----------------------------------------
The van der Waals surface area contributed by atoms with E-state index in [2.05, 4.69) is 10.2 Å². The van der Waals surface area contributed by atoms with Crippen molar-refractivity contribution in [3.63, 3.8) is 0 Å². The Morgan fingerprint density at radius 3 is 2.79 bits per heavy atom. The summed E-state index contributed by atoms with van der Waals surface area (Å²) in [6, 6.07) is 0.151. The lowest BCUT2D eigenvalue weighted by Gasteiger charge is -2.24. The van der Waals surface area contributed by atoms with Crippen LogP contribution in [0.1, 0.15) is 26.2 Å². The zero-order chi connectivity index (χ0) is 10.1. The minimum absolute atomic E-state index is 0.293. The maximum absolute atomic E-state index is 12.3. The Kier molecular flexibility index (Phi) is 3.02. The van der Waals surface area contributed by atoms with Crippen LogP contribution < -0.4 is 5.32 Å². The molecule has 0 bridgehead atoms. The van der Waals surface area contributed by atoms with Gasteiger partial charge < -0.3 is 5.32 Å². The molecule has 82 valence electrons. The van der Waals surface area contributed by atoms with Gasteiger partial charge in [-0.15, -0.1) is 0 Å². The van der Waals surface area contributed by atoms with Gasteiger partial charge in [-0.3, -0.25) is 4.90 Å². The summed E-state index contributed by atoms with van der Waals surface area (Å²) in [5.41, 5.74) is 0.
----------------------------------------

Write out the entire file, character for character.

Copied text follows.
The van der Waals surface area contributed by atoms with E-state index in [2.05, 4.69) is 10.2 Å². The van der Waals surface area contributed by atoms with Crippen molar-refractivity contribution in [3.63, 3.8) is 0 Å². The Morgan fingerprint density at radius 3 is 2.79 bits per heavy atom. The summed E-state index contributed by atoms with van der Waals surface area (Å²) in [6, 6.07) is 0.151. The lowest BCUT2D eigenvalue weighted by Gasteiger charge is -2.24. The van der Waals surface area contributed by atoms with Crippen LogP contribution in [0.1, 0.15) is 26.2 Å². The zero-order chi connectivity index (χ0) is 10.1. The minimum absolute atomic E-state index is 0.293. The maximum absolute atomic E-state index is 12.3. The Kier molecular flexibility index (Phi) is 3.02. The van der Waals surface area contributed by atoms with Crippen LogP contribution < -0.4 is 5.32 Å². The molecule has 0 bridgehead atoms. The van der Waals surface area contributed by atoms with Gasteiger partial charge < -0.3 is 5.32 Å². The molecule has 82 valence electrons. The van der Waals surface area contributed by atoms with Gasteiger partial charge in [-0.15, -0.1) is 0 Å². The van der Waals surface area contributed by atoms with Gasteiger partial charge in [-0.3, -0.25) is 4.90 Å². The summed E-state index contributed by atoms with van der Waals surface area (Å²) in [5.41, 5.74) is 0.